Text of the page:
FRIDAY REVIEW

Rock-cut shrines of Namakkal

Namakkal... the holy mountain.

Namakkal... the holy mountain.  

THE ANTIQUITY of Namakkal dates back to the age of the Ramayana. Lakshmana faints on the battlefield. Hanuman sets out in search of Sanjivi herbs to revive him. Having picked up the rock containing the herbs, on way back, he rests for a while near the Kamalalaya tank. When he places it on the ground, it grows into such an enormous mountain that Hanuman is unable to even shake it. Thus is traced the origin of the saligram mountain. The tank abounds in lotus flowers, befitting the name Kamalalayam (tank of lotus).

At the centre of the Kamalalaya tank is a beautiful mandapam. On the bank of the tank under a pipal tree is a beautiful stone image of Hanuman adorned with `Thiruvasi' noted for its exquisite carving. It is only 5 feet in height. The very mention of Anjaneya will bring to one's memory the gigantic figure of Hanuman — the colossus guarding the fort area. The deity commands awe and veneration.

The cave shrines of Narasimha and Ananthasayi are cut on the sides of the hill. Inscriptions refer to Gunaseela of the Adhiyas as the builder of these shrines in 784 A.D.

Hanuman... the awesome Protector.

Hanuman... the awesome Protector.  

The cave shrine of Narasimha is facing the colossus of Hanuman basking in the sun, deeply engrossed in the endless chanting of the name of the Lord. As in Sholingapuram, Anjaneya and Narasimha are placed in opposite directions. Legend relates that Narasimha's fury after slaying Hiranaya, abated here thanks to the graceful looks of Goddess Lakshmi.

Lakshminarayana with Goddess Lakshmi on his lap is enshrined inside the fort. The conch and the discus, which he sports, are carved with meticulous details. The feet of Lakshmi rest on a lotus sprouting from the stem.

The relief of Ugra Narasimha tearing the entrails of Hiranya strikes terror in the heart of the onlookers. Two Vamanas in the Narasimha and Anantasayi caves differ slightly from each other. The former has a sacrificial horse and a parasol in addition. The Narasimha caves have three forms of Vishnu — viz., Narasimha, Varaha and Vamana.

Both the Narasimha and the Anantasayi caves have later additions in the form of mandapams and subsidiary shrines. Both the cave temples are dedicated to Vishnu.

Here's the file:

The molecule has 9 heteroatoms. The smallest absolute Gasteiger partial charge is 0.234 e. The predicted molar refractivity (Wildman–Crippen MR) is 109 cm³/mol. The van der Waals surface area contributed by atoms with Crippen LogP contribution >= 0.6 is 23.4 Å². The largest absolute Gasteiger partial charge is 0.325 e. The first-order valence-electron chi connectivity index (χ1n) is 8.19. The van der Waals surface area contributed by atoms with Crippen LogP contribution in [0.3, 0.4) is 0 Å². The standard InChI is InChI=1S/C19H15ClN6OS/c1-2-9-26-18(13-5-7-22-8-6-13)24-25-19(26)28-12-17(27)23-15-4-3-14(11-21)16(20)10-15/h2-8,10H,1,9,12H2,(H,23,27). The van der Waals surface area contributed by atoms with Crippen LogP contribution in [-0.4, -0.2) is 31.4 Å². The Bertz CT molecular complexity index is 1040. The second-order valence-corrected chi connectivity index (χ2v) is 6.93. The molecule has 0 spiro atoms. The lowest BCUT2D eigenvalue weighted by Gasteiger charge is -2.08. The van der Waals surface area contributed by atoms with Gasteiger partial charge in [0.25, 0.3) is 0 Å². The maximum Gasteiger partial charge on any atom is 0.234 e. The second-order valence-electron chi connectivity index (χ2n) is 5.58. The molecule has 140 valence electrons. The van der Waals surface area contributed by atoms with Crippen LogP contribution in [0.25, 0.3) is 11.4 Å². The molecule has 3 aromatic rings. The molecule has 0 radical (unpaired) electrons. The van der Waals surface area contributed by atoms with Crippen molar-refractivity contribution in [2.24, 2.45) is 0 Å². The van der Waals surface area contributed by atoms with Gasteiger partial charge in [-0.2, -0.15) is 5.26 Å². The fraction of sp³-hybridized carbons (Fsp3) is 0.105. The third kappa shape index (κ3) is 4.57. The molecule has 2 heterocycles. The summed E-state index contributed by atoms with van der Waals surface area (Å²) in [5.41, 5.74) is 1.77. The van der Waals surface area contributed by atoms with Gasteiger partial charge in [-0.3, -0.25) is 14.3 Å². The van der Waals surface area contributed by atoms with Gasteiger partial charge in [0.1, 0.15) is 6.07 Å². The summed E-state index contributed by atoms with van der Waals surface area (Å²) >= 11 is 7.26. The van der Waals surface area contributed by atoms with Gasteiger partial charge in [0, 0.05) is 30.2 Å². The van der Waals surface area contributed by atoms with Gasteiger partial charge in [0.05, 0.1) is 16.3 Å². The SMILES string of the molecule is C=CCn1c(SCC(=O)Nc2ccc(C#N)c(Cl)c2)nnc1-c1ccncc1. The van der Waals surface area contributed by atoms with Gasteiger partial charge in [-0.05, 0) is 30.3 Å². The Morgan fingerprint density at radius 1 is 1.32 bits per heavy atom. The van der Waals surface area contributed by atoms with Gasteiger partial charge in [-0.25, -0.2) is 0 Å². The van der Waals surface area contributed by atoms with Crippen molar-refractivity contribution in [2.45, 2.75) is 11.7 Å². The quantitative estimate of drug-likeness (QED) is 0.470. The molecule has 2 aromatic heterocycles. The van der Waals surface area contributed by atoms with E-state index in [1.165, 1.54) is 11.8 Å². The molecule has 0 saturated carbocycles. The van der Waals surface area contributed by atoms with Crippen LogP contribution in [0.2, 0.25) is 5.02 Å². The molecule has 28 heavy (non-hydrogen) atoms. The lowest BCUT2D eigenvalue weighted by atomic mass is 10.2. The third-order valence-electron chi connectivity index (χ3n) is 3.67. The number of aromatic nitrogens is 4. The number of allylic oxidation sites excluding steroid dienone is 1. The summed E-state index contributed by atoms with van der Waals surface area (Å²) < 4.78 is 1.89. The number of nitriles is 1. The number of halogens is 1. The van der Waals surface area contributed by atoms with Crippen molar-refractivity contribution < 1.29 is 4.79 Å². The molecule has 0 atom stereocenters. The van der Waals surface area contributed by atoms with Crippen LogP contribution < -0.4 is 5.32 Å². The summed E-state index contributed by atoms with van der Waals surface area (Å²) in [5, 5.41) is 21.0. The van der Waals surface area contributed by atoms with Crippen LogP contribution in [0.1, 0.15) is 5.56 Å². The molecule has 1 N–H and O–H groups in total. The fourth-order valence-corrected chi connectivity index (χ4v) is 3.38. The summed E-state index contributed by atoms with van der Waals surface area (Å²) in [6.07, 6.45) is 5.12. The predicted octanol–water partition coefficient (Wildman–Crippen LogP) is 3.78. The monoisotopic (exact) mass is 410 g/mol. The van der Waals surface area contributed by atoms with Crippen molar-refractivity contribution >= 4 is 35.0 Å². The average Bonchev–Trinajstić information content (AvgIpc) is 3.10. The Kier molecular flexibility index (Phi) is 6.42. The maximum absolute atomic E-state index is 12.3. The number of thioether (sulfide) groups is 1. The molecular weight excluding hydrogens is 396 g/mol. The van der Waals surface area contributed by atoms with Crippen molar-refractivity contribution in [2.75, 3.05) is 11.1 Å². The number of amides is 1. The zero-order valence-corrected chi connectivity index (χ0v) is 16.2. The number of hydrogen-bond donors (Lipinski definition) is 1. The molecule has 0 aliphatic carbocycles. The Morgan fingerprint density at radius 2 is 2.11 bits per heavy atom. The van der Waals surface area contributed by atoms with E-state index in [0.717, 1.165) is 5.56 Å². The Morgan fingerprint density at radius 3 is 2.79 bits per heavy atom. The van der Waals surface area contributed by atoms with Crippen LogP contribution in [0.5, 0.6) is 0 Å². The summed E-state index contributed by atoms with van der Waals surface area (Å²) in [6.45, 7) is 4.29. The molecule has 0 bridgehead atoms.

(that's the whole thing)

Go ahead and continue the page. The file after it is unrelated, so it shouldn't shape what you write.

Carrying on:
The main shrine contains an enormous rock-cut image of the seated Narasimha. On either side of him are the moon and the sun holding `chowries' Siva and Brahma attempt to cool the wrath and fury of the man-lion Narasimha.

Ulagalandha Perumal.

Ulagalandha Perumal.  

Above Siva's head is a bust of the Sun God with a large halo behind his head and with his hands in the gesture of `Anjali' (folded hands). Sage Markandeya is kneeling in front of Siva with one hand indicative of wonder (`vismaya hastha') and the other with a lotus. Bhoodevi is also found in a kneeling posture.

The panels of Vaikuntanatha or Paramapathanatha and Sankaranarayana attract our attention as that of Ugranarasimha.

Varaha Avataram... excellent relief work.

Varaha Avataram... excellent relief work.  

The image of Vaikuntanatha or Paramapathanatha is a rare work of art. The Lord appears to be seated on the serpent couch of Adisesha but actually floats above it a little — the image is carved in such a way. The conch and the discus are encircled with flames on the edges. There are no rich ornaments adorning the Lord. The figure is noted for its grace and force at once. On the left is Brahma.

In the panel of Vaishnava Gods is also accommodated Lord Siva in standing posture in all His dignity and majesty. The figure of Sankaranarayana carved at another place seeks to unify the two cults of Saivism and Vaishnavism. Siva and Vishnu share a single body, each half of it. Siva is holding a snake in his forehand — a unique representation not to be found elsewhere. With both the hands held on his hips, his serene face radiates divine grace all around. The God is flanked by dwarapalakas (sentinels) on either side and the figures of Gandarvas and Kinnaras (the celestials) are also carved in different poses, enhancing the beauty of the whole composition.

The shrine of Goddess Namagiri Amman beckons one next. It is said that the mathematical genius Ramanujam was a great devotee of the deity.

K. VENKATACHARI

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